# Mechanical Switch Spec Ranges and Those Pesky Plus and Minus Signs

So you’ve finally decided to build your own mechanical keyboard and are looking for the perfect mechanical switch for your discerning fingers. Or maybe you’re after a pre-built keyboard and perusing the switch options available. The specs sheet seems simple enough: It includes a measurement for the switch’s total travel, another for its pre-travel distance and one for how much force is needed for the switch to actuate. But what’s this? A “±” symbol that you haven’t encountered since your days in math class. Suddenly, you realize that your switch’s pre-travel isn’t simply 2.2mm but rather a range of values of “2.2 ± 0.6mm.”

While many in the industry, from keyboard enthusiasts to keyboard and switch makers and partners, simplify switch specs to a specific number, if you look closely, you’ll see that many switch specs are actually written to cover a range of measurements.

Take the Cherry MX Blue switch. If you know switches well, you might think you know that MX Blues have exactly 4mm total travel with 2.2mm of pre-travel and 60g of force to actuate. However, Cherry’s official datasheet for MX Blues [PDF] tells a more detailed story.

The sheet points to the switch having a pre-travel distance of “2.2 ± 0.6mm.” That literally means that the switch may travel anywhere from 1.6-2.8mm before actuating. And yet, most would tell you, and expect, for a MX Blue switch to actuate at 2.2mm — no more, no less.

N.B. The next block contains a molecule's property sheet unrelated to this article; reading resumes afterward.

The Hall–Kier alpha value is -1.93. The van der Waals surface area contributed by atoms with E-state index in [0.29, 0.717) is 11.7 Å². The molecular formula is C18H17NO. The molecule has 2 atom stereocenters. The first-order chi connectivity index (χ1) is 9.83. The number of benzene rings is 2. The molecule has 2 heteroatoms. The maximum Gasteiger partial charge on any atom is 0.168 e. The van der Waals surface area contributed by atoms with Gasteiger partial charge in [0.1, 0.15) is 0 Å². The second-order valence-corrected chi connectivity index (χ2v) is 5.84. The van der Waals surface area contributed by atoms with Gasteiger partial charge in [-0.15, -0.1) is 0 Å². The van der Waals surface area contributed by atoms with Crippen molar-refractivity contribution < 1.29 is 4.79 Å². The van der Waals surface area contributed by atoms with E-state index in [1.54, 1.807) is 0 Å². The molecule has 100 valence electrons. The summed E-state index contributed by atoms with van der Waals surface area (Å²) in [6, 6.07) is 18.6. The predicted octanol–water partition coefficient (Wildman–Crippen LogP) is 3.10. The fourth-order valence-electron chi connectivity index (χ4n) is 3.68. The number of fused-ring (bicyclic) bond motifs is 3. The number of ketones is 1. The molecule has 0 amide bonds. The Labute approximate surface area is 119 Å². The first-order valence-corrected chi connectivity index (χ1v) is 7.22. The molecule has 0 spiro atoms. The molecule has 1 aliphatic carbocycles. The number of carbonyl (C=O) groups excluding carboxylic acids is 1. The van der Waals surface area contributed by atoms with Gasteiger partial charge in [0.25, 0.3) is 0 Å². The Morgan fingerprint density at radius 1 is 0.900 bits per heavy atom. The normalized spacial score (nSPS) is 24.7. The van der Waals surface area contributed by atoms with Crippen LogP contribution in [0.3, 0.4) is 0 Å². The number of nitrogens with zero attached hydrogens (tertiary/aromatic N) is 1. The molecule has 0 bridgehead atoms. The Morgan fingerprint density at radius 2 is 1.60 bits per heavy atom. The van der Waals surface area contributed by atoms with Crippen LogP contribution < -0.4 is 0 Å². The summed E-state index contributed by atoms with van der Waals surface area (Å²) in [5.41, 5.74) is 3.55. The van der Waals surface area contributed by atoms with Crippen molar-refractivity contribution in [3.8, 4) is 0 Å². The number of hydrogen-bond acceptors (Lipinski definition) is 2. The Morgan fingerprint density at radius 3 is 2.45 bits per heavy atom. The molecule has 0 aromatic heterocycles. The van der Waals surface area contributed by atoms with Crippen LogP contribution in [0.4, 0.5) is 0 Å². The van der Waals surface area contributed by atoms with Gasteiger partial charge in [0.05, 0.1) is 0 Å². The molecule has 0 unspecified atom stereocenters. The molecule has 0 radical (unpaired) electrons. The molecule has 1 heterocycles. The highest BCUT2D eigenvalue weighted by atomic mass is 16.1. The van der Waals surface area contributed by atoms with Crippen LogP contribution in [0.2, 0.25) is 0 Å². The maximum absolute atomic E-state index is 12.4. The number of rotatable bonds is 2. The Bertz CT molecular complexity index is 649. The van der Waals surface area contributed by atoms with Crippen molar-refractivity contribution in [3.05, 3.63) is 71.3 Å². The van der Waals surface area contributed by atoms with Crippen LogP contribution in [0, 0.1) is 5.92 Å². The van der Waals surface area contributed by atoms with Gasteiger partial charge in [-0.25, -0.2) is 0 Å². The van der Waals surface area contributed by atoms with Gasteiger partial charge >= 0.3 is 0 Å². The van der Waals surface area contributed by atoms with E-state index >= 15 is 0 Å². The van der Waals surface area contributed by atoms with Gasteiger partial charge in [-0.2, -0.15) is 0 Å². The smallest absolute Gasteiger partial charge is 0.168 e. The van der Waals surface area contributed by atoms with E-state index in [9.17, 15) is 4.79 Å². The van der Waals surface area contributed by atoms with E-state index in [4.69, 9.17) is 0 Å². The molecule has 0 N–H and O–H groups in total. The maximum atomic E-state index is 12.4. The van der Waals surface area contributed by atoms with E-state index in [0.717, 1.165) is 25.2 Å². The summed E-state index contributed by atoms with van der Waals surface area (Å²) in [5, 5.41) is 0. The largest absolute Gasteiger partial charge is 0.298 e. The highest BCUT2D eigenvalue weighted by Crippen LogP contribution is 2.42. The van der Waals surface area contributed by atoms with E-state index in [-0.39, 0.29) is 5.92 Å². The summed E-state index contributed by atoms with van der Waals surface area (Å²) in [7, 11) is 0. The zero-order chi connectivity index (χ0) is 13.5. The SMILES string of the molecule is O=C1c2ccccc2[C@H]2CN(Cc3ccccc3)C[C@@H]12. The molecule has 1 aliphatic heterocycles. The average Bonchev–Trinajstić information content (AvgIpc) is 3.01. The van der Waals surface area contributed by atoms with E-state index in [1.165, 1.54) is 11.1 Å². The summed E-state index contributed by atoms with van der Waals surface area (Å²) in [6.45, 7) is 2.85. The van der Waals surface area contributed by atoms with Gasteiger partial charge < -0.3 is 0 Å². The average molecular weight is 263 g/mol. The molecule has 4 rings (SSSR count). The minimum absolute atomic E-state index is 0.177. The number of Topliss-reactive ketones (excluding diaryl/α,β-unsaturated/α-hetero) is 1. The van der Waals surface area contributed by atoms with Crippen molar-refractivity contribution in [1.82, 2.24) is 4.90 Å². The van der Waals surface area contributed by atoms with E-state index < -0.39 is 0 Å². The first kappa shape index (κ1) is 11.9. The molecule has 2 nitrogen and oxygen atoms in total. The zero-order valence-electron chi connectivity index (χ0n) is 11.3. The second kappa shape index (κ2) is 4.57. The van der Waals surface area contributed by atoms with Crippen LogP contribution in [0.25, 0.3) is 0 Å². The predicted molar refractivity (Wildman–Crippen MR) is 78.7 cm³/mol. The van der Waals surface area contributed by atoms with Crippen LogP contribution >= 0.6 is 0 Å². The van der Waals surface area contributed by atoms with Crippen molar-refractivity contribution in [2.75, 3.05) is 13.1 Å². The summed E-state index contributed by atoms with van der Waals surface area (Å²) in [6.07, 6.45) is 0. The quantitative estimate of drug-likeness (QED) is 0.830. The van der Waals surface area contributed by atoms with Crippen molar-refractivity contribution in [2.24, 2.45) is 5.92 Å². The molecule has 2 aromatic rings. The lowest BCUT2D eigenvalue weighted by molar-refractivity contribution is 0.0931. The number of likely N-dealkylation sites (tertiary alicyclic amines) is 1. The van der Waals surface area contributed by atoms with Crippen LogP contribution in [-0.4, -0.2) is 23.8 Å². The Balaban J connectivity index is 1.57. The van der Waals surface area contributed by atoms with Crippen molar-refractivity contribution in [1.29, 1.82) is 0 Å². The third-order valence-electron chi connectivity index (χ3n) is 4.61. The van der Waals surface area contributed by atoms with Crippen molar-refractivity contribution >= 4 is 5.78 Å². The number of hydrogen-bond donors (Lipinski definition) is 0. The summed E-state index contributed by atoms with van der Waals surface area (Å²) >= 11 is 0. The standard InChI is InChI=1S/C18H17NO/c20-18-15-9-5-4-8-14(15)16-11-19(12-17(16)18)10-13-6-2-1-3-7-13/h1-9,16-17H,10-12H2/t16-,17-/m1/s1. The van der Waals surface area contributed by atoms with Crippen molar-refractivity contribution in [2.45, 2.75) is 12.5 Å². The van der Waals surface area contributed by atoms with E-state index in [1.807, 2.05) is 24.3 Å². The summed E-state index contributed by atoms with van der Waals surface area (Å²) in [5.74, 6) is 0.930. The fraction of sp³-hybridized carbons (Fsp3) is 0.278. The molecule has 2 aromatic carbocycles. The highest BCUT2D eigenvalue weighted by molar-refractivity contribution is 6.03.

It doesn’t just stop at pre-travel. Continuing with our MX Blue example, the spec sheet says it requires 50 ± 15 centinewtons (cN) of force to actuate. That’s anywhere from 35-65 cN of force. And when it comes to the full travel distance, Cherry MX Blue’s spec is “4 - 0.5mm.” This time the range is tighter — 4-4.5mm — but still notable.

Of course, Cherry isn’t the only player here. You can find these off-putting “±” symbols across switch makers’ spec sheets. For example, Kailh x NovelKeys Box Cream switches are specced for 3.7-4.3mm travel, 1.5-2.5mm pre-travel and 35-55 grams (g) of force to actuate.

And this isn’t something that only enthusiasts snooping into the depths of datasheet PDFs will find. Even someone shopping for a pre-built keyboard may find switches with spec tolerances, as they’re called. For example, the product page for the Keychron K3 displays the ± symbol prominently when describing the low-profile Gatreron switches offered.

Having tolerance in mechanical switch specs gives switch makers wiggle room in the very exact performance of their tiny keyboard component. And when we say very exact, we mean it; these are minute differences we’re talking about.

“Namely, every switch manufacturer will try to make their switch to the exact spec as much as possible. But they cannot guarantee that all the switches they made have exactly the same force and travel distance, so they put a safe range on every spec of their spec,” Paul Tan, Keychron COO, told Tom’s Hardware.

But given that spec sheets typically provide hard figures (imagine if a CPU said it had 2 ± CPU cores!), this can be confusing to see, even for a keyboard enthusiast.

“The average consumer is going to look at this and be really confused, and it probably honestly, for the average consumer, will not affect their purchase at all,” keyboard modder Alexander “Alexotos” Medeot told Tom’s Hardware. “This is for someone who's really in depth and looking for something very specific. I'd say even past your enthusiast.”